These People Lost Their Minds Over a Bike Lane

Photo: Lisa Bender
Photo: Lisa Bender

Over the years, Streetsblog has reported on many, shall we say, disproportionate reactions to the installation of bike lanes. But a demonstration this weekend in Minneapolis — replete with Nazi references — just might take the cake.

Minneapolis Council Member Lisa Bender shared photos of the anti-bike lane rally in a Facebook post that quickly went viral. These folks really, really object to some stripes on the street.

Photo:  Shane Morin
Photo: Shane Morin

Believe it or not, this wasn’t just a bunch of random cranks. John Edwards at local blog Wedge Live reports that while the organizer is a notorious attention-seeking troll, the event drew real political candidates and a former council member:

One important thing to know is that the idea for this protest began on social media as a hoax, but became very real after spreading to credulous bike-haters on Facebook. The Facebook event was created by internet hoax artist Jeremy Piatt (known for creating the GoFundMe for Kanye West that was picked up by major national news outlets).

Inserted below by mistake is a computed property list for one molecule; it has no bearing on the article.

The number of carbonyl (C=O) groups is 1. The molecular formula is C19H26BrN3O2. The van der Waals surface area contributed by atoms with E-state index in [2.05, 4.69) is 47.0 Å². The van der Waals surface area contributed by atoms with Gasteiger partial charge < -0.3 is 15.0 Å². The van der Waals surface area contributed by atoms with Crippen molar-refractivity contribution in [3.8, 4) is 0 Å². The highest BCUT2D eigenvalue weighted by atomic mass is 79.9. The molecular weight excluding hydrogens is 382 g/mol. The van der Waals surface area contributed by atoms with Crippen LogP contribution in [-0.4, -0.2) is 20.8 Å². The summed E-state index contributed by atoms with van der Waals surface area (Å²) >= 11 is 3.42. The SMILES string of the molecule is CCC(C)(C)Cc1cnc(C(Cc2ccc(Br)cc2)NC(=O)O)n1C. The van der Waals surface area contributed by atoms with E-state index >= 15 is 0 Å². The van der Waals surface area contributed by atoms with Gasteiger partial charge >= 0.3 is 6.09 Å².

By all accounts, organizer Jeremy Piatt didn’t show up to the protest. But here’s who did show up to march against bikes: two candidates for City Council, David Schorn (Ward 10) and Joe Kovacs (Ward 7); and former Ward 10 City Council member Meg Tuthill; and let’s not forget the group of people carrying “Nazi Lane” signs dripping with red paint intended to look like blood.

The anti-bike marchers began by walking in the newly installed bike lane on 26th Street, east from Hennepin to Lyndale Ave. They then walked in the bike lane, west on 28th Street. Observers on social media remarked how fortunate they were to find refuge from cars in the bike lanes.

It’s tempting to dismiss this as a fringe action that happened almost by accident and only drew 20 people. Or it could reflect where local bike lane politics are headed in the Trump-era culture wars.

For a more reasonable account of why these bike lanes were installed and what’s at stake, visit Ethan Fawley’s article over Streets.mn. Fawley lives right off 28th Street and he says the bike lanes were installed after the death of a child. They help give him peace of mind when he’s walking his own 2-year-old son to daycare along the street.

More recommended reading today: BikePortland reports on the results of a distracted driving sting after Oregon’s new rules took effect banning the use of mobile devices behind the wheel. And TheCityFix reflects on Amazon’s insistence on good transit access for its second headquarters, and what that means for cities.

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